Democratic members of the Senate Environment and Public Works (EPW) Committee boycotted a meeting Wednesday that had been planned to vote on Oklahoma Attorney General (AG) Scott Pruitt’s nomination to head the Environmental Protection Agency (EPA).

The boycott echoed Democratic tactics used in recent days to slow other Trump administration nominees. On Wednesday news outlets reported that the Senate Finance Committee suspended its rules in order to move forward with Trump’s nominees for the Treasury Department and the Department of Health and Human Services without Democratic cooperation.

The EPW Committee could follow suit to move Pruitt’s confirmation process forward despite the Democratic boycott. The committee is scheduled to meet again Thursday morning to consider Pruitt’s nomination along with “committee rules.”

During Wednesday’s meeting, which came and went without a vote, Republicans chided the Democrats for not showing up, characterizing the boycott as obstructionism. They said Pruitt had already undergone a thorough vetting process that included a detailed written questionnaire and a marathon confirmation hearing.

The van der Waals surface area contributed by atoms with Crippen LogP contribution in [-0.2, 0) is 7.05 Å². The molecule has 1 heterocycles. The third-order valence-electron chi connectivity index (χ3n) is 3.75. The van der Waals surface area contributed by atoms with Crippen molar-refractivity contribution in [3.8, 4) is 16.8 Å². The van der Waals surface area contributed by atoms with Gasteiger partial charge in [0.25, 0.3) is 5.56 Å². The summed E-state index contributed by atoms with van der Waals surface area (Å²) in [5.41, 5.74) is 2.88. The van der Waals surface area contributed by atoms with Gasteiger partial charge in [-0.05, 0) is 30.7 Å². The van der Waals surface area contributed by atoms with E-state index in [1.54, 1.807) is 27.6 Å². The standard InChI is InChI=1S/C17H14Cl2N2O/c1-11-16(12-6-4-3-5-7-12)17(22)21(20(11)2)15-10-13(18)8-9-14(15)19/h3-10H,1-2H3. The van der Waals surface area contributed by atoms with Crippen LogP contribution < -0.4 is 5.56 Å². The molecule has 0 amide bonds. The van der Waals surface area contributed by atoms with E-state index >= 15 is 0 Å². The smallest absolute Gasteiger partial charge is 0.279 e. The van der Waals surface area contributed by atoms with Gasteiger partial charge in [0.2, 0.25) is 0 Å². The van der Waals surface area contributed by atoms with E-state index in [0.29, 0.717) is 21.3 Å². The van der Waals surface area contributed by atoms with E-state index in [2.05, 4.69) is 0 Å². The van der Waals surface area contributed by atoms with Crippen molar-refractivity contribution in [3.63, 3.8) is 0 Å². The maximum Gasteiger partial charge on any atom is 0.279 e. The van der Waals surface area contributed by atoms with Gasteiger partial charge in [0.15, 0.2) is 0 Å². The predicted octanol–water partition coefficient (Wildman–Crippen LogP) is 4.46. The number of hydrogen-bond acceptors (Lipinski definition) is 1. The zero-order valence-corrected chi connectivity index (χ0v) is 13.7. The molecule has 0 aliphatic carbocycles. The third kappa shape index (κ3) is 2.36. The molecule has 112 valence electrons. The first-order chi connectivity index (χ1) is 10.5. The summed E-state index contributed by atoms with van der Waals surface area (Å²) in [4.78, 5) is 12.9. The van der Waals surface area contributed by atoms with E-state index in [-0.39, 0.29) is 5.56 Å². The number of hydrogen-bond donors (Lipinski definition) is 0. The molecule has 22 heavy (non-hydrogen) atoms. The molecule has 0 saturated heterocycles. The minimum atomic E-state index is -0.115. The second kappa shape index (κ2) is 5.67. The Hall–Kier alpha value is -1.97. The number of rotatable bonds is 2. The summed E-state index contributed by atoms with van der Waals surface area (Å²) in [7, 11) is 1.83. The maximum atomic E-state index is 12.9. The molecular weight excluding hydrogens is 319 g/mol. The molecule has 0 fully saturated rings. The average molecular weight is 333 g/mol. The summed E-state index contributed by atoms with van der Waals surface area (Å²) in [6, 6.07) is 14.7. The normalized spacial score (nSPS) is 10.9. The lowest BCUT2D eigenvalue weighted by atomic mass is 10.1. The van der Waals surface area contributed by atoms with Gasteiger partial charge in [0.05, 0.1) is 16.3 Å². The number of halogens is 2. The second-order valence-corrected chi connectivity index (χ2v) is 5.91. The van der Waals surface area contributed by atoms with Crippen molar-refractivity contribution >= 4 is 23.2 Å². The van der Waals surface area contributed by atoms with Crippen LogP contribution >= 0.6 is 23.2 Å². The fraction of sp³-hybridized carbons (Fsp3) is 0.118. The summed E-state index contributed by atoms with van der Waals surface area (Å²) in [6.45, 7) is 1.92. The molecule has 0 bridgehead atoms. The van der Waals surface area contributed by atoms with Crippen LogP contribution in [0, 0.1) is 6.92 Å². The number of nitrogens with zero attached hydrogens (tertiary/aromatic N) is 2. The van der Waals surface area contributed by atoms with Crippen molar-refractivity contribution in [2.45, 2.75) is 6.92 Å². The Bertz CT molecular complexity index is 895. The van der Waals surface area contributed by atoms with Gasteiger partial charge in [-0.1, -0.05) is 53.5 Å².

Democrats have objected to Pruitt’s nomination in part because of his ties to the oil and gas industry during his time as Oklahoma’s AG. Pruitt has also joined in a number of lawsuits challenging EPA regulations.

During his confirmation hearing, Pruitt laid out a vision for a more restrained EPA strictly bound by the letter of the law and Congressional intent.

To explain their boycott, the Democratic members of the EPW Committee said Pruitt had not been transparent enough in his responses to their questions, including inquiries about his environmental views and how he would approach potential conflicts of interest stemming from his record litigating against the EPA, among other issues.

Republicans dismissed the Democrats’ concerns as partisanship stemming from the disappointment over the results of the November election.

“The minority may not like all of Attorney General Pruitt’s answers,” EPW Chairman John Barrasso (R-WY) said, “but he’s given them answers.”